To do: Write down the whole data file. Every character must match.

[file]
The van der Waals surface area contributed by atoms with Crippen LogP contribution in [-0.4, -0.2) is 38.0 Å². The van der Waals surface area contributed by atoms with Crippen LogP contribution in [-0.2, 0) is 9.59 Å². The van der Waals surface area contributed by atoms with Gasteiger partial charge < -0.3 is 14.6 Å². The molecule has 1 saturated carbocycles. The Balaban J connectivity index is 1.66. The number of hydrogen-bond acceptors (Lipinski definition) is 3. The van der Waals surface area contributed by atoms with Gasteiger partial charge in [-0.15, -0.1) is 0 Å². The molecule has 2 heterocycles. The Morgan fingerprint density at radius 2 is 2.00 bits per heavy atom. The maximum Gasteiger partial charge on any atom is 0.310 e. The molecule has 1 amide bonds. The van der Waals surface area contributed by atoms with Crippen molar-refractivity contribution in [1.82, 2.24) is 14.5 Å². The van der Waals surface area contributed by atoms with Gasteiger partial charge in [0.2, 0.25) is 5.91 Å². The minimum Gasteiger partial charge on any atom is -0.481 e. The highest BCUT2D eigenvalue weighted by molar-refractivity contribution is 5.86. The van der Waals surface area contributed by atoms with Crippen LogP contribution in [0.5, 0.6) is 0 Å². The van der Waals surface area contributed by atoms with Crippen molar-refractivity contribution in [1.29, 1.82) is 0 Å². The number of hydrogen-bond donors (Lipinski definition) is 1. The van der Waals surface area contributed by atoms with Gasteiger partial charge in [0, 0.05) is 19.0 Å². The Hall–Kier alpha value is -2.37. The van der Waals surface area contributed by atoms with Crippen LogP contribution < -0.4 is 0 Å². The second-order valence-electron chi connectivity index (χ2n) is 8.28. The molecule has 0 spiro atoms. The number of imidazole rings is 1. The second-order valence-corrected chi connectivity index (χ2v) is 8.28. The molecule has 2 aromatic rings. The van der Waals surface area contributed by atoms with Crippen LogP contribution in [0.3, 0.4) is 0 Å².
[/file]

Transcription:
The van der Waals surface area contributed by atoms with Crippen LogP contribution in [-0.4, -0.2) is 38.0 Å². The van der Waals surface area contributed by atoms with Crippen LogP contribution in [-0.2, 0) is 9.59 Å². The van der Waals surface area contributed by atoms with Gasteiger partial charge < -0.3 is 14.6 Å². The molecule has 1 saturated carbocycles. The Balaban J connectivity index is 1.66. The number of hydrogen-bond acceptors (Lipinski definition) is 3. The van der Waals surface area contributed by atoms with Gasteiger partial charge in [-0.15, -0.1) is 0 Å². The molecule has 2 heterocycles. The Morgan fingerprint density at radius 2 is 2.00 bits per heavy atom. The maximum Gasteiger partial charge on any atom is 0.310 e. The molecule has 1 amide bonds. The van der Waals surface area contributed by atoms with Crippen molar-refractivity contribution in [1.82, 2.24) is 14.5 Å². The van der Waals surface area contributed by atoms with Gasteiger partial charge in [0.2, 0.25) is 5.91 Å². The minimum Gasteiger partial charge on any atom is -0.481 e. The highest BCUT2D eigenvalue weighted by molar-refractivity contribution is 5.86. The van der Waals surface area contributed by atoms with Crippen LogP contribution in [0.5, 0.6) is 0 Å². The van der Waals surface area contributed by atoms with Crippen molar-refractivity contribution in [1.29, 1.82) is 0 Å². The number of hydrogen-bond donors (Lipinski definition) is 1. The van der Waals surface area contributed by atoms with Gasteiger partial charge in [0, 0.05) is 19.0 Å². The Hall–Kier alpha value is -2.37. The van der Waals surface area contributed by atoms with Crippen LogP contribution < -0.4 is 0 Å². The second-order valence-electron chi connectivity index (χ2n) is 8.28. The molecule has 0 spiro atoms. The number of imidazole rings is 1. The second-order valence-corrected chi connectivity index (χ2v) is 8.28. The molecule has 2 aromatic rings. The van der Waals surface area contributed by atoms with Crippen LogP contribution in [0.3, 0.4) is 0 Å².